4.13) How can I used GnuPG in an automated environment?

    You should use the option --batch and don't use pass phrases as there is usually no way to store it more secure than the secret keyring itself. The suggested way to create the keys for the automated environment is:

    On a secure machine:

    1. If you want to do automatic signing, create a signing subkey for your key (edit menu, choose "addkey" and the DSA). [H LI] Make sure that you use a passphrase (Needed by the current implementation)
    2. gpg --export-secret-subkeys --no-comment foo >secring.auto
    3. Copy secring.auto and the public keyring to a test directory.
    4. Cd to this directory.
    5. gpg --homedir . --edit foo and use "passwd" to remove the pass-phrase from the subkeys. You may also want to remove all unused subkeys.
    6. copy secring.auto to a floppy and carry it to the target box
    On the target machine:
    1. Install secring.auto as secret keyring.
    2. Now you can start your new service. It is a good idea to install some intrusion detection system so that you hopefully get a notice of an successful intrusion, so that you in turn can revoke all the subkeys installed on that machine and install new subkeys.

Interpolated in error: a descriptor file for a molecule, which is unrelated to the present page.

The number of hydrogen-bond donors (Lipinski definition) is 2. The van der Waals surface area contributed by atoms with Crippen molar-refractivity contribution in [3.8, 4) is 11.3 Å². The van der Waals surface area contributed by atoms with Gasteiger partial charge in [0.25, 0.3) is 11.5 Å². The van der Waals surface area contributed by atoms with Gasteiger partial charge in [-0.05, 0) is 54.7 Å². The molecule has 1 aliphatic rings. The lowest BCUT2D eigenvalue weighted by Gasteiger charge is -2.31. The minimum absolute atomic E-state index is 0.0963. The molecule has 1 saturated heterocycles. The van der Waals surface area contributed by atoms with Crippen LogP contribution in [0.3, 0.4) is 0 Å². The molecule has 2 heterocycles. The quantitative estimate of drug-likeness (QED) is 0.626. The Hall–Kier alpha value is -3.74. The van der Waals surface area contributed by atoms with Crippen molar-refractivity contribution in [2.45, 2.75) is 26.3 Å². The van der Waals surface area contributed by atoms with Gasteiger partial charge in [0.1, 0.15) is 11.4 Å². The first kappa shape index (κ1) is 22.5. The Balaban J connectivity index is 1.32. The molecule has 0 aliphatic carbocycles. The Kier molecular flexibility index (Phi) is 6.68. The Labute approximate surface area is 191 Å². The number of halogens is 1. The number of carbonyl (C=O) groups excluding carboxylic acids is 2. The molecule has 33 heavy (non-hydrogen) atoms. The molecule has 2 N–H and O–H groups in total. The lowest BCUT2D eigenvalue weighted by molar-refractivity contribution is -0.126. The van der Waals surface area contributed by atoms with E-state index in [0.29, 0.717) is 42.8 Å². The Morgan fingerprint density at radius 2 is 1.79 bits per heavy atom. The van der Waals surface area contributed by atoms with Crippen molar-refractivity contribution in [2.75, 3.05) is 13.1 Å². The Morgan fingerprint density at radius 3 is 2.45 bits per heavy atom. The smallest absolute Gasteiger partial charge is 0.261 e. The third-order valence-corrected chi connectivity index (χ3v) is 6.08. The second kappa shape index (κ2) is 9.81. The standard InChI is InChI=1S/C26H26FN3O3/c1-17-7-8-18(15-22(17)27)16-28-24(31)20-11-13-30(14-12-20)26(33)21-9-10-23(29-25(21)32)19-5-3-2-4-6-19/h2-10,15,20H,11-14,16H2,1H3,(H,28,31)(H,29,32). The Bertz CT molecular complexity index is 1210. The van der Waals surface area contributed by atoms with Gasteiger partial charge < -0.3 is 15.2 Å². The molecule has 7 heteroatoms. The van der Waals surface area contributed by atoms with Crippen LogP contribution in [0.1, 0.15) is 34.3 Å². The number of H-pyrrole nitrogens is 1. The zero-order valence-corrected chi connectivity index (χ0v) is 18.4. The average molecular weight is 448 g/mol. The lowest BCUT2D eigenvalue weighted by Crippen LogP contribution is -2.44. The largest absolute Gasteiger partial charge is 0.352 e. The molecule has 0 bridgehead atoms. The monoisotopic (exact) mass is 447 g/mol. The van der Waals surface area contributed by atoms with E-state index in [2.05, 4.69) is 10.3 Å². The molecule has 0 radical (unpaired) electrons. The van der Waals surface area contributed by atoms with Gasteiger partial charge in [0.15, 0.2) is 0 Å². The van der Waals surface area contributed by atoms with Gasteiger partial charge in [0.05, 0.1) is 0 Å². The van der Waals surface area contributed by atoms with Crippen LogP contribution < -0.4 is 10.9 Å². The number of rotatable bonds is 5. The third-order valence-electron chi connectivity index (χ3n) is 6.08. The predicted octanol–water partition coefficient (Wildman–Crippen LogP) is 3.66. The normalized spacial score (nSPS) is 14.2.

5. COMPATIBILITY ISSUES

    5.1) How can I encrypt a message so that pgp 2.x is able to decrypt it?

    You can't do that because pgp 2.x normally uses IDEA which is not supported by GnuPG because it is patented, but if you have a modified version of PGP you can try this:

     gpg --rfc1991 --cipher-algo 3des ...  

    Please don't pipe the data to encrypt to gpg but give it as a filename; otherwise, pgp 2 will not be able to handle it.

    5.2) How can I conventional encrypt a message, so that PGP can decrypt it?

    You can't do this for PGP 2. For PGP 5 you should use this:

    gpg -c --cipher-algo 3des --compress-algo 1 myfile 
    

    You may replace "3des" by "cast5". "blowfish" does not work with all versions of pgp5. You may also want to put

     compress-algo 1
    
    into your ~/.gnupg/options file - this does not affect normal gnupg operation.

    5.3) Why is PGP 5.x not able to encrypt messages with some keys?

    PGP Inc refuses to accept ElGamal keys of type 20 even for encryption. They only support type 16 (which is identical at least for decryption). To be more inter-operable, GnuPG (starting with version 0.3.3) now also uses type 16 for the ElGamal subkey which is created if the default key algorithm is chosen. You may add an type 16 ElGamal key to your public key which is easy as your key signatures are still valid.

    5.4) Why is PGP 5.x not able to verify my messages?